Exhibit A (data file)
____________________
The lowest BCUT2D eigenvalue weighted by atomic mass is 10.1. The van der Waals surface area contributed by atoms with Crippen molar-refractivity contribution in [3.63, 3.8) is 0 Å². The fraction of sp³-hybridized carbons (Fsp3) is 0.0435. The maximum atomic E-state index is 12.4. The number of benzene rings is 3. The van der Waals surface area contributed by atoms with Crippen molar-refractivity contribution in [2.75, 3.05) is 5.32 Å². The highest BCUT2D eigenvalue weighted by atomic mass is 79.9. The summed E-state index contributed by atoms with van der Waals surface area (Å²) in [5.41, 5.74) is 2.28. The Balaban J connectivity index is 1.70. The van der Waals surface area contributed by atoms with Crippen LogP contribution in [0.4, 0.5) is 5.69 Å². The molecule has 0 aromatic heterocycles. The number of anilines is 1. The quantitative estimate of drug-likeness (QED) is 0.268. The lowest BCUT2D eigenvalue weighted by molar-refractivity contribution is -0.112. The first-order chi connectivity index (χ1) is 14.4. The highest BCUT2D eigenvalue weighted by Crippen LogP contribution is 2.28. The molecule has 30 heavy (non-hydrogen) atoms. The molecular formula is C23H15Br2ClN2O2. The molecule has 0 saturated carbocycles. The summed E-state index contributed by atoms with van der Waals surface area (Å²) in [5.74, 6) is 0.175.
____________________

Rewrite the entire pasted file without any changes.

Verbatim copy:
The lowest BCUT2D eigenvalue weighted by atomic mass is 10.1. The van der Waals surface area contributed by atoms with Crippen molar-refractivity contribution in [3.63, 3.8) is 0 Å². The fraction of sp³-hybridized carbons (Fsp3) is 0.0435. The maximum atomic E-state index is 12.4. The number of benzene rings is 3. The van der Waals surface area contributed by atoms with Crippen molar-refractivity contribution in [2.75, 3.05) is 5.32 Å². The highest BCUT2D eigenvalue weighted by atomic mass is 79.9. The summed E-state index contributed by atoms with van der Waals surface area (Å²) in [5.41, 5.74) is 2.28. The Balaban J connectivity index is 1.70. The van der Waals surface area contributed by atoms with Crippen LogP contribution in [0.4, 0.5) is 5.69 Å². The molecule has 0 aromatic heterocycles. The number of anilines is 1. The quantitative estimate of drug-likeness (QED) is 0.268. The lowest BCUT2D eigenvalue weighted by molar-refractivity contribution is -0.112. The first-order chi connectivity index (χ1) is 14.4. The highest BCUT2D eigenvalue weighted by Crippen LogP contribution is 2.28. The molecule has 30 heavy (non-hydrogen) atoms. The molecular formula is C23H15Br2ClN2O2. The molecule has 0 saturated carbocycles. The summed E-state index contributed by atoms with van der Waals surface area (Å²) in [5.74, 6) is 0.175.